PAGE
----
Over the last few months, we have researched the use of mobile by enterprises and spoken with leaders within the enterprise about the areas that they are looking to leverage mobile in within their businesses. Below are some of the categories in which have seen larger companies build or commission apps:
Gaming: Consumer facing companies are looking at games as a way of engaging their audience. Many of the apps built in this segment can be considered "use and discard" apps (i.e., they are used as part of a specific marketing campaign to promote a product or a service and then discontinued). A typical example of this is a media brand licensing or developing a game in conjunction with the launch of a movie or the start of a new season of a TV show.
Gamification: Here, a brand tries to combine online with offline experience to drive consumer behavior. A very simple example of this includes the Starbucks application which, among other things, allows their patrons to visualize their star rewards earned and incentivizes them to buy more products to earn rewards. Some of the best apps here overlap with apps in the mobile health and fitness space (a separate category below) that reward people for achieving specific fitness goals (e.g., the Nike+ app that allows users to track and achieve fitness goals and is tied to the Nike+ fuel band).
Instructional: These apps work in conjunction with a product that consumers have purchased. The most basic versions of these apps are along the lines of digital "how to" manuals. The trend is that the development of these types of apps is becoming a mandatory check point, similar to the production of a PDF instruction guide prior to launch. However, more interesting applications in this category combine the physical world with the the digital world through augmented reality. For example, Audi's eKurzinfo app allows owners to experience the full range of functionality their car has to offer with the help of augmented reality.
Catalogs: These apps are particularly useful to field sales teams. Consider, for example, the Medtronic app used by their sales teams in field sales calls. Prior to the launch of this app, Medtronic sales reps routinely carried with them about 25 pounds of product literature. Again, the trend here is towards this becoming a mandatory check list item for any company that sells a large number of product SKU's.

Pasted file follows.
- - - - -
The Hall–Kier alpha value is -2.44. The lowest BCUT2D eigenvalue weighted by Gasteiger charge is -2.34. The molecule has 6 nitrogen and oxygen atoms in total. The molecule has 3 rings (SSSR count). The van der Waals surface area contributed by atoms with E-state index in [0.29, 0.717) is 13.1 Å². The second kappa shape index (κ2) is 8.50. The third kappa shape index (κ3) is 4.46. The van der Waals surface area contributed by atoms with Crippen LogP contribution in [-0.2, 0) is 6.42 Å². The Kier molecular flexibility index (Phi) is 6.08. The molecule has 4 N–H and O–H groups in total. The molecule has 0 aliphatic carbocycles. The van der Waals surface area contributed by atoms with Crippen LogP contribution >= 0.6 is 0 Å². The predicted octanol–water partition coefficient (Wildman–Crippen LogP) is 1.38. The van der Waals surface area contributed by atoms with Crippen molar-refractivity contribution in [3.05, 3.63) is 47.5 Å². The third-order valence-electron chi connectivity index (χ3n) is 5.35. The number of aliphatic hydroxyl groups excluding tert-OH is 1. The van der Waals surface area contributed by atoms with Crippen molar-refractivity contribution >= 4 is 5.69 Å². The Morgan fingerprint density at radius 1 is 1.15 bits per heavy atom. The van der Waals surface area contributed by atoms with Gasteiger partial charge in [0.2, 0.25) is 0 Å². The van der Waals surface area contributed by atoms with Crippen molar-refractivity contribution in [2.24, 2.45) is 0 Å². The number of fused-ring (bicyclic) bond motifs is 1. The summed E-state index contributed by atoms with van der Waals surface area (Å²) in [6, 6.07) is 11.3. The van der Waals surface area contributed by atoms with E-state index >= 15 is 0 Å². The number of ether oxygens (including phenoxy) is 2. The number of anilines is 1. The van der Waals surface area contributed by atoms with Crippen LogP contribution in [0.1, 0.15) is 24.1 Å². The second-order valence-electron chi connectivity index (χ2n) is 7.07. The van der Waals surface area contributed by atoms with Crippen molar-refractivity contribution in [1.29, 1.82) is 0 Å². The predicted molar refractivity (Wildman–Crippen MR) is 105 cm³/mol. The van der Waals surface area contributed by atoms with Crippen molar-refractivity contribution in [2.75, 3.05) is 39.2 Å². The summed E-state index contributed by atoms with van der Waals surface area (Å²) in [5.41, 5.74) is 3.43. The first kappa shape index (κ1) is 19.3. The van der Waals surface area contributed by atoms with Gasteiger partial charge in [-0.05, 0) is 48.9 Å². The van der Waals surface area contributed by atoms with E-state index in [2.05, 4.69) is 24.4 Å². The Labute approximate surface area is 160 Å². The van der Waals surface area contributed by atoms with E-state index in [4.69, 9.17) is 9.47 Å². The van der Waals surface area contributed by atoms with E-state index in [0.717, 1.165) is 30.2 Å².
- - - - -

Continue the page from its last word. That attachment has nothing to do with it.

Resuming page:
Mobile commerce (mCommerce): These are generally direct to consumer apps whereby a consumer can place orders for a product through the application. Companies are approach to mCommerce in one of two ways - through native mobile apps or through mobile optimized web apps. Like with mobile portals (see below), we are not sure if companies will continue to build native applications or simply move towards making their web sites responsive, but as of right now there are some great examples of native mobile mCommerce apps out there.
Productivity: Most of the best personal productivity apps (e.g., Evernote, Clear, Mailbox, etc.) are products created by startups, but there are also some great organizational productivity apps built by enterprises. Consider the app created by the global construction firm Bechtel that helps its engineers fill out and report safety incidents while on a job site. We had some early conversations with an transportation company to help them build an app that will enable their technical operations personnel to perform hands free inspections of their fleet.
Mobile health (mHealth): Here we are primarily concerned with apps that require some level of regulatory approval because they:
- serve as an accessory to a regulated medical device, viz. the Mobile MIM software that displays images on iPhones, iPads and iPods originating from PET scans, MRI's, x-rays, ultra-sounds etc.
- transform a mobile device into a medical device viz. Kinsa health's smart thermometer
While the examples cited above are of apps or products created by startups, we believe that as the regulations around mHealth become clear, this category has the potential to be truly game changing.
Mobile portals: These are essentially mobile versions of companies web portals. It is unclear what the future holds in as far as this category of apps is concerned. Does building responsive web sites eliminate the need for building native mobile portals? Or, do companies continue to build native mobile portal separately from their web portals? A great example of the latter is hospitals that have done a pretty good job of creating native mobile portals to help their patients navigate services offered, as well as navigate their physical facilities.
Health and Fitness: This is a very broad category of apps and it includes apps that help users manage (rather than monitor, which tends to be in the mHealth category) every aspect of their health, from allergies, to quitting smoking, to motivating kids to brush their teeth. Fitness apps help people with everything from reaching their weight goals, to tracking their sleep patterns, to getting them ready for their next marathon.
Travel: Again, this is another extremely broad category of apps. It includes apps created by every major US and international carrier to help users with flight reservations and check-ins, as well as digital versions of travel and restaurant guides, and also mobile bus and subway maps. This is a category that we think will only get better as wearable tech and augmented reality systems improve.
In conclusion, we believe that larger companies have only begun to scratch the surface of mobile. As technology improves, and knowledge about what can be achieved through mobile increases within the enterprise, we will see an explosion in mobile development both within and for the enterprise.